TS
Tectonics and Structural Geology

numerical modelling

TS Must-Read – Cowie (1998) A healing-reloading feedback control on the growth rate of seismogenic faults

TS Must-Read – Cowie (1998) A healing-reloading feedback control on the growth rate of seismogenic faults

This study provides a simple numerical model of fault rupture that describes the development of fault systems from the initial nucleation of numerous small faults to the localisation of deformation into few major faults. The model presented is based on two main considerations: first, earthquakes cause stress changes that can either advance or delay failure on neighbouring faults. Second, for failu ...[Read More]

TS Must-read – Buck (1991): Modes of continental lithospheric extension

TS Must-read – Buck (1991): Modes of continental lithospheric extension

Buck (1991) aims at solving the  intense ‘70s and ‘80s tectonic debate concerning the way extension is accommodated in continental regions (see our previous blog posts here and here). His article explores the physical conditions that can lead to the three end-member modes of lithospheric extension in continents: core complex mode, wide rift mode and narrow rift mode. The three extensional modes th ...[Read More]

GeoMod 2021 in Utrecht: connecting on-site and online

GeoMod 2021 in Utrecht: connecting on-site and online

After a year and a half in which all of us have had to become accustomed to meeting our colleagues and collaborators only in digital space, it was finally time for an in-person conference again. From 19-23 of September 2021, the ninth edition of GeoMod took place in a conference center outside sunny Utrecht (the Netherlands). The organizing committee, led by Ernst Willingshofer, Ylona van Dinther, ...[Read More]

The Makran accretionary wedge: an ideal natural laboratory to study accretionary processes.

The Makran accretionary wedge: an ideal natural laboratory to study accretionary processes.

How does an accretionary wedge form? For this edition of Minds over Methods, we have invited Jonas Ruh, lecturer in the Structural Geology and Tectonics group of the Geological Institute at the Department of Earth Sciences, ETH Zürich, to tell us about the Makran accretionary wedge, one of the largest on Earth. He explains how the use of field observations and numerical modelling helped him to bet ...[Read More]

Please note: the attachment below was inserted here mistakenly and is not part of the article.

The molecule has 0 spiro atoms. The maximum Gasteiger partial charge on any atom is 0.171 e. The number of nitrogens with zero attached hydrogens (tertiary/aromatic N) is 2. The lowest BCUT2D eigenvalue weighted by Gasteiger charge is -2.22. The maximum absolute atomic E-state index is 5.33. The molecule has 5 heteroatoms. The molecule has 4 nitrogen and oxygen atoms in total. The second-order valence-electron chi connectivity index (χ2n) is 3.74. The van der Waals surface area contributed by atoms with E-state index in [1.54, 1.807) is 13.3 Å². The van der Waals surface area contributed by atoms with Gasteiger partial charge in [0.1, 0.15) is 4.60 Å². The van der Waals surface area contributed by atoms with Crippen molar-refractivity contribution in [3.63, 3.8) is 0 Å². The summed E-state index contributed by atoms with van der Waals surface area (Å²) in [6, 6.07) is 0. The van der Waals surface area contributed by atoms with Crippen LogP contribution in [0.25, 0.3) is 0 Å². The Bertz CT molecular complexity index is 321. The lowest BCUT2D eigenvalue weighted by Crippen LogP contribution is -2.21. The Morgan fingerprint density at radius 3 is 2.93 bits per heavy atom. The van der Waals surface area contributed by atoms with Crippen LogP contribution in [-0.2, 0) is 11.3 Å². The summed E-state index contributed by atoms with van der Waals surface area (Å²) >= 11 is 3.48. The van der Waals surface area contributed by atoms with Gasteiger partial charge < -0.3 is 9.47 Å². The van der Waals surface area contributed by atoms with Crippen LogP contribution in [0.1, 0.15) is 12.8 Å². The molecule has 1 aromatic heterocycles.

Beyond Tectonics: Building fictional worlds to better understand our own

Beyond Tectonics: Building fictional worlds to better understand our own

In this edition of “Beyond Tectonics” Ben Blackledge and Hannah Davies talk about worldbuilding and how it can be applied to the discipline of tectonics and tides. Ben Blackledge recently completed his MSc in Bangor and will soon be beginning a PhD in Bristol University.   Let’s begin with a question. Are the tides always the same on every planet? Because of the force of gravity, ...[Read More]

Beyond tectonics: The present-day tides are the biggest they have been since the formation of Pangea

Beyond tectonics: The present-day tides are the biggest they have been since the formation of Pangea

“Beyond tectonics” is a blog series which aims to highlight the connections between tectonics and other aspects of the Earth system. In this iteration of the “Beyond tectonics” series we talk about how plate tectonics have affected the tides on Earth over geological timescales. We will talk about tectonics on the Earth since the formation of Pangea to the present day, and i ...[Read More]

Meeting Plate Tectonics – Nicolas Coltice

Meeting Plate Tectonics – Nicolas Coltice

These blogposts present interviews with outstanding scientists that bloomed and shape the theory that revolutionised Earth Sciences — Plate Tectonics. Get to know them, learn from their experience, discover the pieces of advice they share and find out where the newest challenges lie! Meeting Nicolas Coltice Nicolas Coltice graduated with a PhD from the École Normale Supérieure of Lyon, France. He ...[Read More]

Minds over Methods: Numerical modelling

Minds over Methods: Numerical modelling

Minds over Methods is the second category of our T&S blog and is created to give you some more insights in the various research methods used in tectonics and structural geology. As a numerical modeller you might wonder sometimes how analogue modellers scale their models to nature, or maybe you would like to know more about how people use the Earth’s magnetic field to study tectonic processes. ...[Read More]